Both Connecticut's new governor, Dannel Malloy, and its new U.S. Senator, Dick Blumenthal, have put the kabosh on the possibility of bankruptcy for the state as a means of settling its deepening debts, according to Mark Davis of News Channel 8.
Mr. Blumenthal, no longer loking for someone to sue since he moved from the attorney’s general office, said "States really need to cut spending and put their fiscal houses in order without resorting to mass insolvency.”
Governor Malloy, who previously has acknowledged that Connecticut’s per capita is worse than California’s, agreeed with Mr. Blumenthal.
"Connecticut,” the governor said, “is looking to embrace, not to escape the responsibilities of sound financial management. We will honor our obligations and do not intend to support proposals that would enable states to avail themselves of bankruptcy."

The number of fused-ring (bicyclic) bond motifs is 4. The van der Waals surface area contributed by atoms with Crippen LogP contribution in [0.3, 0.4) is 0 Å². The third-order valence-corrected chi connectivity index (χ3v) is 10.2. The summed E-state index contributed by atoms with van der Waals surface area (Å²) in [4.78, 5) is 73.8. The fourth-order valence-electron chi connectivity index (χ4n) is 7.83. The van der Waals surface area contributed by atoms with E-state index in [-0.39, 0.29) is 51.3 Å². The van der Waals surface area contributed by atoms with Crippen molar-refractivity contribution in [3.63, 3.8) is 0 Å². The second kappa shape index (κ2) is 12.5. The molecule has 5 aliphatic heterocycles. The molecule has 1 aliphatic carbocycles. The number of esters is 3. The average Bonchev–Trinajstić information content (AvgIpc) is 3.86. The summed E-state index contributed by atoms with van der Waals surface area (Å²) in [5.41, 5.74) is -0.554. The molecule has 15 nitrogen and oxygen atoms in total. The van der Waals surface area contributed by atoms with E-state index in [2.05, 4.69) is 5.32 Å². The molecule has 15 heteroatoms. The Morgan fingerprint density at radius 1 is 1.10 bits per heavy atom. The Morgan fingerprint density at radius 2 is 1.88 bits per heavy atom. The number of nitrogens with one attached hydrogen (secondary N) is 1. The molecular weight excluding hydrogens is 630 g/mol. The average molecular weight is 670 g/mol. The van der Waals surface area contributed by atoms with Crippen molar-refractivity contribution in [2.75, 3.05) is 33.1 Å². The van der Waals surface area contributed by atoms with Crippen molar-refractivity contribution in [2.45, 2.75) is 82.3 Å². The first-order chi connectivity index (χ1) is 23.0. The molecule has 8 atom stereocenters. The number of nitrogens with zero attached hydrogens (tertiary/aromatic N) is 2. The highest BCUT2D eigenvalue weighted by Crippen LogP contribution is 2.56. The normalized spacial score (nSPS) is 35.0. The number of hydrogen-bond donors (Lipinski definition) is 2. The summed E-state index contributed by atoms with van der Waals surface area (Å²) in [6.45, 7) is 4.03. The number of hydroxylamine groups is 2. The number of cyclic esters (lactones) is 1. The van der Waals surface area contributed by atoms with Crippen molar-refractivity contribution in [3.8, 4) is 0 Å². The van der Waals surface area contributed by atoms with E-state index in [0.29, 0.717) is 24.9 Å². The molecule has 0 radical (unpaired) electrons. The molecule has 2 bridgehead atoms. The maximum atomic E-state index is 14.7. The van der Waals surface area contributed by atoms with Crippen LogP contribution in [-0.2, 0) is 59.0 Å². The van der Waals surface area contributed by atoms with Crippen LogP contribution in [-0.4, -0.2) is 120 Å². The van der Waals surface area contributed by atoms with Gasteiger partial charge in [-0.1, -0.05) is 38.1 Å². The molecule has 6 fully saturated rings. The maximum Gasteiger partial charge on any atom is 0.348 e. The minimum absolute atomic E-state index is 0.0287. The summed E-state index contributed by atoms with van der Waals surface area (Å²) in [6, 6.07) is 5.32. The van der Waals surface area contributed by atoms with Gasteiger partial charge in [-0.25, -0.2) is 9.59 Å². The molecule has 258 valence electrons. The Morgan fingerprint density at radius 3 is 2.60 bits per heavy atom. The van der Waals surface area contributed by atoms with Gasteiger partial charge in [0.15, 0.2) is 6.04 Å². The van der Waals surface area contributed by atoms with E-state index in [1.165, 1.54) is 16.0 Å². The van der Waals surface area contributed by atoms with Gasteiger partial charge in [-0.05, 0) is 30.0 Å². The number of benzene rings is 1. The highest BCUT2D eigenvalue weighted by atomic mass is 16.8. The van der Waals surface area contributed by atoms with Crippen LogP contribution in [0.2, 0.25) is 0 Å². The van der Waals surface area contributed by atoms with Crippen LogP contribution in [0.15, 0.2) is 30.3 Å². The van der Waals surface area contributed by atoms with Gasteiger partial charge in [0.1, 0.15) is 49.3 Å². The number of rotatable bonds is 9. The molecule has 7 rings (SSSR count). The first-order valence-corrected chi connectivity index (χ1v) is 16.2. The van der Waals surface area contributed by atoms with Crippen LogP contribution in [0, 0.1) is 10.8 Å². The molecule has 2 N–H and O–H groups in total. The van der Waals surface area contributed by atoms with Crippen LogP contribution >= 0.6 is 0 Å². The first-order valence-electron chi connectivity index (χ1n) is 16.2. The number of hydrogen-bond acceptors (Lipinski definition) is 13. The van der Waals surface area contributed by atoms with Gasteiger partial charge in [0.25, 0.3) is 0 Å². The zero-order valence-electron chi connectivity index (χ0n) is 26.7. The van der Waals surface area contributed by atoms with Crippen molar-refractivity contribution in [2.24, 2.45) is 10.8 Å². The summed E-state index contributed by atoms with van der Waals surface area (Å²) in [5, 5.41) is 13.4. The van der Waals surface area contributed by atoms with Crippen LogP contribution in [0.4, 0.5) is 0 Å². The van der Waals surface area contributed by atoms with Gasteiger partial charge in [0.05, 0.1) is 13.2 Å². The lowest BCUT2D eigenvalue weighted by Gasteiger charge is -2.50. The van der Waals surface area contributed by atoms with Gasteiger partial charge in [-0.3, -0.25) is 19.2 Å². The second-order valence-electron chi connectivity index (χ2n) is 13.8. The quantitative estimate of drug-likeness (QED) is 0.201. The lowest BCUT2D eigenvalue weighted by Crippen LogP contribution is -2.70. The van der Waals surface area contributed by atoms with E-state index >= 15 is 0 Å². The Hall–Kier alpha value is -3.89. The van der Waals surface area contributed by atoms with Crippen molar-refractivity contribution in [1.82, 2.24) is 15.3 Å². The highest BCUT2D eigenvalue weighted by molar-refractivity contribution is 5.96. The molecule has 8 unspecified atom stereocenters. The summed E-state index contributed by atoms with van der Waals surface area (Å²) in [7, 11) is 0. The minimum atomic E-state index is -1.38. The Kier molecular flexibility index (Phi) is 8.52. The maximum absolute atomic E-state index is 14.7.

Should a state declare bankruptcy, its financial obligations fallinto the hands if judges who are able to order changes in payment schedules and union contracts. Mr. Malloy has not yet said that he would be willing or able to do the same as the state marches towards bankruptcy.
"It would sort of shift the decision making from the legislature to the judicial branch, and you'd have the judicial branch overseeing the state's budget, so it certainly is a real drastic measure," said Rep. Vince Candelora, a Republican.
Mr. Davis quoted “as one person close to the leadership” as having said “We have a whole lot of agita about this, it's a political minefield."